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For three quarters, nothing about Syracuse’s 31-6 season-opening loss was predictable. The expected high-scoring blowout didn’t happen, as both teams struggled to move the ball and stayed within one score.
Then, the fourth quarter began, and UNC scored 21 unanswered points. SU’s offense sputtered for four consecutive three-and-outs, leaving its defense out to dry.
Neither team played well. Both showed signs of rust and of a disjointed offseason, including two punt return touchdowns called back, dropped passes, missed tackles and a missed Andre Szmyt chip shot.
Here are three takeaways from SU’s 31-6 defeat to UNC:
Tony White dialing up the defense
After every play, the defense looked over to defensive coordinator Tony White. The schemes varied almost every play, and UNC could hardly decipher them.
Preseason All-American safety Andre Cisco added to his FBS-leading 14 interceptions by reading quarterback Sam Howell’s eyes on a vertical route down the seam in the second half. Ifeatu Melifonwu set the tone early by recovering on a deep route on a play Howell extended with his feet and doing so again with a solid open field tackle.
Redshirt freshman Garrett Williams played well, despite matching up against bigger receiver Beau Corrales. Williams finished with a team-high nine total tackles and showed proficiency in tackling, a key for the defensive-back heavy 3-3-5.
SU also put pressure on Howell. To hold UNC to a field goal late in the third quarter, Kingsley Jonathan moved quickly to win his matchup and blindside sack Howell on third down in the redzone. Syracuse recorded two sacks and several more pressures in total.
But by late in the fourth quarter, Syracuse’s defense was fatigued, and UNC took advantage. Four consecutive three-and-outs had the defense on the field for what felt like forever, and the Tar Heels extended their lead with a trio of touchdown drives.
It’s not DeVito’s fault
While Tommy DeVito is partly responsible for the points Syracuse left on the table, he’s wasn’t the main problem with SU’s offense in Saturday’s loss.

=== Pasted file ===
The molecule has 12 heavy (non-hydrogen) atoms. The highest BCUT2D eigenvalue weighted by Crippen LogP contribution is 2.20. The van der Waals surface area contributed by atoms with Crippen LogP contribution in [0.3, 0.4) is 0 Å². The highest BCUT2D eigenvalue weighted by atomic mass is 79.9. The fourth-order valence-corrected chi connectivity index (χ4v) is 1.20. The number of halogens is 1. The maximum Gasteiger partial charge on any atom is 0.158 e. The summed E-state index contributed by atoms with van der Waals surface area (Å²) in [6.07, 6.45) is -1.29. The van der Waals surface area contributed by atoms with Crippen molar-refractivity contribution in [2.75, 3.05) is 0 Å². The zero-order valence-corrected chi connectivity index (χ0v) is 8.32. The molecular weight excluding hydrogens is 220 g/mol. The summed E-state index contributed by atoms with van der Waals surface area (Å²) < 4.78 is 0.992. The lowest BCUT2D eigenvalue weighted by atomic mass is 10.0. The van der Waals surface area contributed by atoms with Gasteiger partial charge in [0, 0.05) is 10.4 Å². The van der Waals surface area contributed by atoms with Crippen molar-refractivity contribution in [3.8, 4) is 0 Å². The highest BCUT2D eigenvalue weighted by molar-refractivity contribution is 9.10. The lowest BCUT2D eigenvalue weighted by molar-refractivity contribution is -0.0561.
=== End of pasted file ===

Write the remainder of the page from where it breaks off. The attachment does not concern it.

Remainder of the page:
Even with minimal protection, DeVito protected the ball, scrambled when he had to and made enough accurate throws downfield. His receivers just didn’t make plays, and the offensive line rarely gave him time to let plays develop.
When DeVito had a clean pocket, he made accurate throws. In the redzone in the second quarter, he found a wide-open Sharod Johnson on a corner route, but his touch pass fell right through the redshirt junior’s arms.
On a two-minute drill to end the half, DeVito scampered out of the pocket on a 3rd and 9 to extend the drive and threw two perfect balls deep down the sideline to Taj Harris. The first, where Harris was held but no penalty was called, led Harris half a step out of bounds. The second went through his hands.
DeVito also extended Syracuse’s field goal drive by running for a first down on 3rd and 11, though he didn’t see an open Aaron Hackett in the end zone on third and goal minutes later.
Earlier in the week when asked about his unproven receiving corps, DeVito said, “everybody can catch the football.” At least on Saturday, he was wrong.
Struggling running backs
On the first drive of the game, UNC’s running back Javonte Williams started to the right of Howell, crossed in front of him and took linebacker Geoff Cantin-Arku’s legs out. If he hadn’t been there, Cantin-Arku would’ve had an easy blindside block.
Syracuse’s running backs didn’t make enough of those plays. Second string back Markenzy Pierre just barely grazed star linebacker Chazz Surratt on a blitz up the A-gap on second down. Surratt brought down DeVito for a 10-yard loss, effectively eliminating Syracuse’s comeback chances.
Pierre and Jawhar Jordan also struggled in the running game, totaling 38 yards. DeVito, who struggled to extend plays with his feet last year, led SU in rushing (30 yards).
SU needs any help it can get in pass protection. Pierre and Jordan, now key players after Abdul Adams and Jarveon Howard opted out of the season, didn’t provide much help on Saturday.
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